Financial News Site: CBS MarketWatch.com Eyes Going Public
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Don't blink but the ever-evolving and constantly content driven financial news site CBS MarketWatch.com filed to go public at what our analysis shows could be 18x annualized quarterly sales or an estimated 10x 1999 sales.
The San Francisco-based outfit employs 40 journalists to varying degrees (fulltime to freelance) to produce daily stock market news and commentary and wants to sell a piece of the operation to the public, some 2.75 million shares at a target $11 per share through underwriters led by BT Alex.Brown.
With 11.75 million shares outstanding after the offer, or 13.66 million fully-diluted shares counting options, MarketWatch seeks a $150 million initial market cap. See table here:
|pro forma IPO estimates||ticker|
|Does what?||financial news|
|Target share price||$ 11.00|
|Gross proceeds||$ 31.38|
|IPO market cap||$ 129.25|
|Fully-diluted shares (FDS)||13.66|
|FDS market cap||$ 150.29|
|Working capital||$ 22.84|
|Long-term debt||$ -|
|FDS enterprise value||$ 127.45|
|Quarter ending Sept. 30 revenue||$ 1.80|
|Quarter ending Sept. 30 loss||$ (2.54)|
|Latest quarter annualized||$ 7.20|
|Est. CY99 revenue||$ 12.50|
|FDS market cap/est. CY99 revenue||10.3|
|Page views (October)||48.0|
|PAGEDEX (FDS marketcap per page view)||$ 3.13|
|WEBDEX (FDS marcap per visitor)||$ 68.31|
|Lead underwriter||BT Alex.Brown|
|© 1998 internet.com LLC, isdex.com|
|all figures in millions, except share price, multiples|
After the IPO, both CBS and DBC will own 38% of MarketWatch.com and effectively control it. In addition, CBS gets a piece of all revenue, 6% to 8% (down from 30%).
For October it reported 2.2 million users and 48 million page views and charged a CPM ad rate between $25 and $50, about double what a larger general purpose Web content aggregator may charge. More than 75 firms have advertised on the site including brokerages, financial news sites, and a few consumer goods firms. Four clients made up about half its ad revenue as of year-end 1997.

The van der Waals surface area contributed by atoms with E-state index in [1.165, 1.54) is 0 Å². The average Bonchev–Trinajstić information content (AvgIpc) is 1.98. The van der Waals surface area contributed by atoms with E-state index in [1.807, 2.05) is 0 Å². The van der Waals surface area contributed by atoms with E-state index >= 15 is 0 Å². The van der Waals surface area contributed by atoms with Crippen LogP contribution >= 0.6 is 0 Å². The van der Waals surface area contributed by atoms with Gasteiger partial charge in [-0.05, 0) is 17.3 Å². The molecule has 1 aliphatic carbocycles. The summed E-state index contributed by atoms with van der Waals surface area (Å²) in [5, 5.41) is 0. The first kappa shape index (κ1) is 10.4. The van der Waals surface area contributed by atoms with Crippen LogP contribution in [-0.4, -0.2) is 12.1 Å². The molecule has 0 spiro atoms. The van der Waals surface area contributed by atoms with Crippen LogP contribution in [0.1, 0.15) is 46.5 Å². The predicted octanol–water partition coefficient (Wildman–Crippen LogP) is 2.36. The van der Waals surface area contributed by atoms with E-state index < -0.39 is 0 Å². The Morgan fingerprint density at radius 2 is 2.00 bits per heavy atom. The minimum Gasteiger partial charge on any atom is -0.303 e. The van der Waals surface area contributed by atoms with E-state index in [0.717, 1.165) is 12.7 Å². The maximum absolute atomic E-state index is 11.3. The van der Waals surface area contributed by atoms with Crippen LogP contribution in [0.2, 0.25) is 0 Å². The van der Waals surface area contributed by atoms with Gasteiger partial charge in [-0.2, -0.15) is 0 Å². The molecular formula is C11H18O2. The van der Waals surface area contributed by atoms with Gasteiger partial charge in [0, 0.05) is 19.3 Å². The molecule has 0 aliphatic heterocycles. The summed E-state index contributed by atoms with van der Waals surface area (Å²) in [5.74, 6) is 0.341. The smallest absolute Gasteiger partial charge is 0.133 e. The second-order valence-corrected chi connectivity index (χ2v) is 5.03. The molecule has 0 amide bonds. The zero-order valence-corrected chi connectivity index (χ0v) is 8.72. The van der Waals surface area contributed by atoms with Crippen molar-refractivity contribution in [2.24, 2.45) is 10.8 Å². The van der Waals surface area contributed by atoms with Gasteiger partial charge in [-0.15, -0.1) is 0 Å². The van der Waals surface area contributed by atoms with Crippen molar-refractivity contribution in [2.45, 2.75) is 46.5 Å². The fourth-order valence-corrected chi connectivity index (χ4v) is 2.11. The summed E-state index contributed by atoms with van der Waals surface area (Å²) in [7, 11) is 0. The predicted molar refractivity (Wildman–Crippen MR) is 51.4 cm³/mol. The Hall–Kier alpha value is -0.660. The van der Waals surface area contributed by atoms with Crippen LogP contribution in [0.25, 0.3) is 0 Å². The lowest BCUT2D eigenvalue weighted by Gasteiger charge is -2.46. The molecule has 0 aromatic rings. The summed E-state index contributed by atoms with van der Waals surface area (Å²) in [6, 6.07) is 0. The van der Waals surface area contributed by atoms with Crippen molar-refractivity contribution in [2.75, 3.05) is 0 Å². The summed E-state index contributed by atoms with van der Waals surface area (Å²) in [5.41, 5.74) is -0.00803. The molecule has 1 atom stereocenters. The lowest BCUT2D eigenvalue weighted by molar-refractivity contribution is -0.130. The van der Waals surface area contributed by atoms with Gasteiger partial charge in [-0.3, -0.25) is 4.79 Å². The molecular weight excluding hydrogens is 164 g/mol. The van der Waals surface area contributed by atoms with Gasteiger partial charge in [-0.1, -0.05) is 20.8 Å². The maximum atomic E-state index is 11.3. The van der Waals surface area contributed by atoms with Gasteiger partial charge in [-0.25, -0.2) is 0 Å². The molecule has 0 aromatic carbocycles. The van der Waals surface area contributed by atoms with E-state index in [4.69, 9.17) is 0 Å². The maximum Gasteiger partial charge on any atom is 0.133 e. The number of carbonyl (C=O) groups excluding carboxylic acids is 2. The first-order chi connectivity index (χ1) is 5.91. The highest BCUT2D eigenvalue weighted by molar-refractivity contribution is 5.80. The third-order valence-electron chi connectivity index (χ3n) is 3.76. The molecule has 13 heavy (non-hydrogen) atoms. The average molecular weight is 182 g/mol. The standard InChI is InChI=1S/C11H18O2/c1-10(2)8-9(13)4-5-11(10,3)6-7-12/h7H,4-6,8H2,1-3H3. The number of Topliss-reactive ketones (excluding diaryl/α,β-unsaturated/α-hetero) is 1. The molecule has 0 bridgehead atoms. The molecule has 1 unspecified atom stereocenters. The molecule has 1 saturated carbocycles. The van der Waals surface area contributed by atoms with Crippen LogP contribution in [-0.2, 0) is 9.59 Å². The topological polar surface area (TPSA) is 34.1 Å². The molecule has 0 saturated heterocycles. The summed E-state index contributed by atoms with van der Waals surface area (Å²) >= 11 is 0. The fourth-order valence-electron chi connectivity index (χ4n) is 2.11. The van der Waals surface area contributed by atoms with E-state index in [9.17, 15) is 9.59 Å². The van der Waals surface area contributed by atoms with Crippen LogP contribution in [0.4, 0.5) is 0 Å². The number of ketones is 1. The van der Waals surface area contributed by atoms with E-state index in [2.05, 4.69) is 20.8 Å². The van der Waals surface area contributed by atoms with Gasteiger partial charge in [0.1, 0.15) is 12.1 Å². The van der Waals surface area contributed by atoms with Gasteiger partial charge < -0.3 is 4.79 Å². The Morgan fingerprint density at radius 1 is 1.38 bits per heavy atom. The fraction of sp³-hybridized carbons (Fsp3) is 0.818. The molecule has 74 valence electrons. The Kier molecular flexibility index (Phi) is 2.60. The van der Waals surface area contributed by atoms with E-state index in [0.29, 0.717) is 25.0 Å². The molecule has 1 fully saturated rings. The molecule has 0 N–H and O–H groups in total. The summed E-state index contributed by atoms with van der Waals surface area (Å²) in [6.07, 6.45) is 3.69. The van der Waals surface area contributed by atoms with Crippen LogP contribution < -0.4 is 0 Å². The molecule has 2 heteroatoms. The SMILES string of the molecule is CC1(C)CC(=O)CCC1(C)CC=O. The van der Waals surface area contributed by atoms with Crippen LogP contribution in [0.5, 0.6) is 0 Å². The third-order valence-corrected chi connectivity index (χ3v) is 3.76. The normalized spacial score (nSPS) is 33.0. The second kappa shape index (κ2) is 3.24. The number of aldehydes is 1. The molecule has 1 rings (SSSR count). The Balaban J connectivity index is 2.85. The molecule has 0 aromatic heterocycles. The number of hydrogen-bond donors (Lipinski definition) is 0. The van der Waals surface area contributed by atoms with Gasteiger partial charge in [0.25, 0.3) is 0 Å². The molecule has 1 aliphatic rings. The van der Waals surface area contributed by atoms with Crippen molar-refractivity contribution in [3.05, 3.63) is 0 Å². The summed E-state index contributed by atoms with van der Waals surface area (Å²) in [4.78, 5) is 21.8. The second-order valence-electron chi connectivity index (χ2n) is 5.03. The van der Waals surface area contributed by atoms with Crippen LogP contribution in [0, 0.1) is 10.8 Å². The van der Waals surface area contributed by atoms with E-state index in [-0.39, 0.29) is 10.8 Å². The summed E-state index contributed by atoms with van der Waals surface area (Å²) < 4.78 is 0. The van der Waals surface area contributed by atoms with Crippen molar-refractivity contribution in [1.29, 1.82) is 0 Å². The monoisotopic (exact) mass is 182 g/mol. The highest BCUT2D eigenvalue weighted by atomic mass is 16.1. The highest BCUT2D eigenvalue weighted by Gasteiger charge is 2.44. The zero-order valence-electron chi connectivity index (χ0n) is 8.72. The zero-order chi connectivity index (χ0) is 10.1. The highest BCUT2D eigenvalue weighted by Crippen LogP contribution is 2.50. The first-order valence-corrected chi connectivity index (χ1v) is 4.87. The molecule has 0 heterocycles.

Risks: the usual suspects--heavy competition from portals, financial magazine Web sites, online services, year 2000 unknowns (bugs in computers systems that may occur as a result of the year "2000" being unrecognized by some computer systems), uncertainty of ad market.
Rewards: CBS MarketWatch has built a widespread offering of financial content with some top-notch writers and editors. Although the revenues lag its distant kissing cousin, CBS Sportline.com, we think MarketWatch may perform somewhat like Sportsline (NASDAQ:SPLN) in terms of growth and stock movement over time.
Finance and sports are amazingly similar content businesses, both stat driven and real-time oriented with huge followings. The real question is if CBS TV and radio can drive people to use MarketWatch, can the 'Eye Network" deliver the eyeballs?
Sportsline, for example, saw spikes in its usage following CBS broadcasting the Olympics and promos pointing to Sportsline.com, but traffic waned afterwards.
Finance sites have similar spikes around big market swings up or down and some tapering off in between. And $30 million ad time may seem like a lot but in the high-rolling world of TV and radio time it's not. Nearly $6 million has already been spent with years to go on the contract.
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